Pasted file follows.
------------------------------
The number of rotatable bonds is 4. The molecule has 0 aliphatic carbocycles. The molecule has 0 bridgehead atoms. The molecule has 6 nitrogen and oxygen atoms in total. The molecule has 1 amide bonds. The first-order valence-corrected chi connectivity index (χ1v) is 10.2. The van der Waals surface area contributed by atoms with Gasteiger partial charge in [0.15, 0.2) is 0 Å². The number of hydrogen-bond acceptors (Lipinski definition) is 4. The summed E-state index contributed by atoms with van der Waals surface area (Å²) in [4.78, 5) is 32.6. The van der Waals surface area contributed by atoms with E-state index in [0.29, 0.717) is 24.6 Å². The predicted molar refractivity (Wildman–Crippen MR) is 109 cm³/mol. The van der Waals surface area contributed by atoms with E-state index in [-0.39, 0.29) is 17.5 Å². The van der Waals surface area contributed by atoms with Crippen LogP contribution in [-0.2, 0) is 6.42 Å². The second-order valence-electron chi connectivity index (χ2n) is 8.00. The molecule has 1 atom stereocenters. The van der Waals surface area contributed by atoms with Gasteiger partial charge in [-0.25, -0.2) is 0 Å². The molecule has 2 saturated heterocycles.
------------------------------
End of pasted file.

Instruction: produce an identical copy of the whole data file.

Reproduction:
The number of rotatable bonds is 4. The molecule has 0 aliphatic carbocycles. The molecule has 0 bridgehead atoms. The molecule has 6 nitrogen and oxygen atoms in total. The molecule has 1 amide bonds. The first-order valence-corrected chi connectivity index (χ1v) is 10.2. The van der Waals surface area contributed by atoms with Gasteiger partial charge in [0.15, 0.2) is 0 Å². The number of hydrogen-bond acceptors (Lipinski definition) is 4. The summed E-state index contributed by atoms with van der Waals surface area (Å²) in [4.78, 5) is 32.6. The van der Waals surface area contributed by atoms with E-state index in [0.29, 0.717) is 24.6 Å². The predicted molar refractivity (Wildman–Crippen MR) is 109 cm³/mol. The van der Waals surface area contributed by atoms with E-state index in [-0.39, 0.29) is 17.5 Å². The van der Waals surface area contributed by atoms with Crippen LogP contribution in [-0.2, 0) is 6.42 Å². The second-order valence-electron chi connectivity index (χ2n) is 8.00. The molecule has 1 atom stereocenters. The van der Waals surface area contributed by atoms with Gasteiger partial charge in [-0.25, -0.2) is 0 Å². The molecule has 2 saturated heterocycles.